DIY RF Condenser Mics

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rogs

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Couple of further 'tweaks' -- ( I've updated the project notes to version 4.2 )

• Now that R2 is no longer a link, C6 only decouples the oscillator supply. So I've now fitted a 100nF cap into the 'vacant' D1 location, to provide additional HF decoupling across C15. Probably overkill ? .... but it's only a few pence!

• I was wondering if C5 and C10 fitted as 220nF extended the LF response too far? Depends on what impedance you're working into of course, but with the BC557B emitter followers having a typical Hfe of around 280, I thought it might be better to try 100nF.

Not exactly straightforward to measure the frequency response of an RF mic circuit without the capsule connected, so I referred back to the wisdom of Peter Baxandall, and knocked up a little interface based on his ideas around fig.6 on page 593 (PDF sheet 6) of his 1963 paper. (Copy HERE ).

I've attached a schematic of my testing interface below.

Connecting to my Sound Devices USB 1.5 preamp, I find that with C5 and C10 fitted as 100nF the LF -3dB point is around 20Hz.

Initial test suggest a pretty linear frequency response (within 0.5dB) up to around 18KHz, with a -2dB drop in level at 20KHz.
The initial THD+n figure at 1KHz reads as 0.045% -- although as the source reads 0.0285%, it may be slightly better. So not too bad.

Experiments (as always!) continue :) ...
 

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abbey road d enfer

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• I was wondering if C5 and C10 fitted as 220nF extended the LF response too far? Depends on what impedance you're working into of course, but with the BC557B emitter followers having a typical Hfe of around 280, I thought it might be better to try 100nF.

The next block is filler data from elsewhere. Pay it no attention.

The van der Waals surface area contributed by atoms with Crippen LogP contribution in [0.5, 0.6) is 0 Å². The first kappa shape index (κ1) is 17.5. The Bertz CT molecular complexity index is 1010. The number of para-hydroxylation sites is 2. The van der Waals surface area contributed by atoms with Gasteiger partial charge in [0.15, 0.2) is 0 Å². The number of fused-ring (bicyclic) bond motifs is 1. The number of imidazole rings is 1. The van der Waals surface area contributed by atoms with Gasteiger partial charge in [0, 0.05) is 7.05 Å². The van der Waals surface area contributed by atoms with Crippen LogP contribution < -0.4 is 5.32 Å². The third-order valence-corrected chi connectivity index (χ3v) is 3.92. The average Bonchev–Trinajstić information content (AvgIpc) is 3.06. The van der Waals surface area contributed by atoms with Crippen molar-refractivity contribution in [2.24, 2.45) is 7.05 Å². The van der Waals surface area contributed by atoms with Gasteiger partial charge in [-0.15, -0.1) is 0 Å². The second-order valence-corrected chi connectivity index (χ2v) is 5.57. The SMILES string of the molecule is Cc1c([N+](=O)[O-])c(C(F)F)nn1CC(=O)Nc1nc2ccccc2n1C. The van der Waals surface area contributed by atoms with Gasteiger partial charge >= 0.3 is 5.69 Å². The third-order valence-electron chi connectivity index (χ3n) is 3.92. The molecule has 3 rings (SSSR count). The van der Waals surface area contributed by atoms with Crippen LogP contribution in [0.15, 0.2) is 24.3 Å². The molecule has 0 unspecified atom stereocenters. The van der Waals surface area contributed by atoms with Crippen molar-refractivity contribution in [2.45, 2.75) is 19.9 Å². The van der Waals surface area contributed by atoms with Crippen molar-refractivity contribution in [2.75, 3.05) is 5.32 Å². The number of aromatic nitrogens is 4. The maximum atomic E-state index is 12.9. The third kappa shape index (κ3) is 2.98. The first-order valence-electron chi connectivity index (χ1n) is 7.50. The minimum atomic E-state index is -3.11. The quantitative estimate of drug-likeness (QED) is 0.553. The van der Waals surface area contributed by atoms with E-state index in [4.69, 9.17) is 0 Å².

I wouldn't worry so much about LF response. With 100n, the +3dB point is about 12Hz and response at 20Hz is -1.3dB.
However I would be much more concerned about the impedance unbalance at LF.
See attached table.
It is considered good practice to maintain impedance unbalance under 20 ohms, for adequate CMRR.
An unbalance of 20 ohms limits the max CMRR to 50dB with an otherwise perfect mic input.
See how 220n barely scratches it, when 100n fails.
That's why I chose 470n in the latest builds of my Micbooster.
 

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rogs

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Once again, I had followed Schoeps lead ... he has 100nF for both capacitors -- (although he does go to the trouble of recommending matching emitter follower transistors! )
I think I should probably return the value of C5 to 220nF, and leave C10 as 100nF.
As the PCB has had ongoing project mods, it is not easy to fit C10 with the larger size 220nF capacitor very neatly!

According to your table, C5 as 220nF and C10 as 100nF should still keep the Z value differences at less than 20....
 
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Khron

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To be fair, in balanced connections, impedance is the whole point; whether the signal happens to be symmetrical / present on the "cold" line as well is a nice-to-have, but not a necessity.
 

abbey road d enfer

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The table in my last post makes no reference to the respective levels of the outputs, only to their impedances, and shows that, although the midrange impedances are quite well matched, at low frequencies (where it matters the most) the deviation can be a problem.
 
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shot

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Back to the capsule question!
Are you using the same capsule in every version and simply changing the parts on the pcb, or you always assemble new mic with new capsule? Have you ran into problems with different capsules?